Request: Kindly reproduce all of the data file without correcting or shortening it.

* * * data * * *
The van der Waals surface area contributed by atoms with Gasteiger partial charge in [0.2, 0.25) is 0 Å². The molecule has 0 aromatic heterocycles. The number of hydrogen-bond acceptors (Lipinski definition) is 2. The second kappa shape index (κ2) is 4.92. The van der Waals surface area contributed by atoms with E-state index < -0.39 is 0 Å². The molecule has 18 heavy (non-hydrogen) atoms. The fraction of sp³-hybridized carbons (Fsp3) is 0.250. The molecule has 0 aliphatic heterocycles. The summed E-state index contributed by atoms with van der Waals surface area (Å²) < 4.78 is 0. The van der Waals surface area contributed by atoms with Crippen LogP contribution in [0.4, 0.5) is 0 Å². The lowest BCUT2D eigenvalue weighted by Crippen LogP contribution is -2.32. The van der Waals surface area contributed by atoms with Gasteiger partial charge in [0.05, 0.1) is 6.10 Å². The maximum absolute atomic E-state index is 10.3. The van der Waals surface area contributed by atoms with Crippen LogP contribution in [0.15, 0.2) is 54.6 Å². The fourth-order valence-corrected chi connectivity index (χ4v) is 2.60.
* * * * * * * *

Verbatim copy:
The van der Waals surface area contributed by atoms with Gasteiger partial charge in [0.2, 0.25) is 0 Å². The molecule has 0 aromatic heterocycles. The number of hydrogen-bond acceptors (Lipinski definition) is 2. The second kappa shape index (κ2) is 4.92. The van der Waals surface area contributed by atoms with E-state index < -0.39 is 0 Å². The molecule has 18 heavy (non-hydrogen) atoms. The fraction of sp³-hybridized carbons (Fsp3) is 0.250. The molecule has 0 aliphatic heterocycles. The summed E-state index contributed by atoms with van der Waals surface area (Å²) < 4.78 is 0. The van der Waals surface area contributed by atoms with Crippen LogP contribution in [0.4, 0.5) is 0 Å². The lowest BCUT2D eigenvalue weighted by Crippen LogP contribution is -2.32. The van der Waals surface area contributed by atoms with Gasteiger partial charge in [0.05, 0.1) is 6.10 Å². The maximum absolute atomic E-state index is 10.3. The van der Waals surface area contributed by atoms with Crippen LogP contribution in [0.15, 0.2) is 54.6 Å². The fourth-order valence-corrected chi connectivity index (χ4v) is 2.60.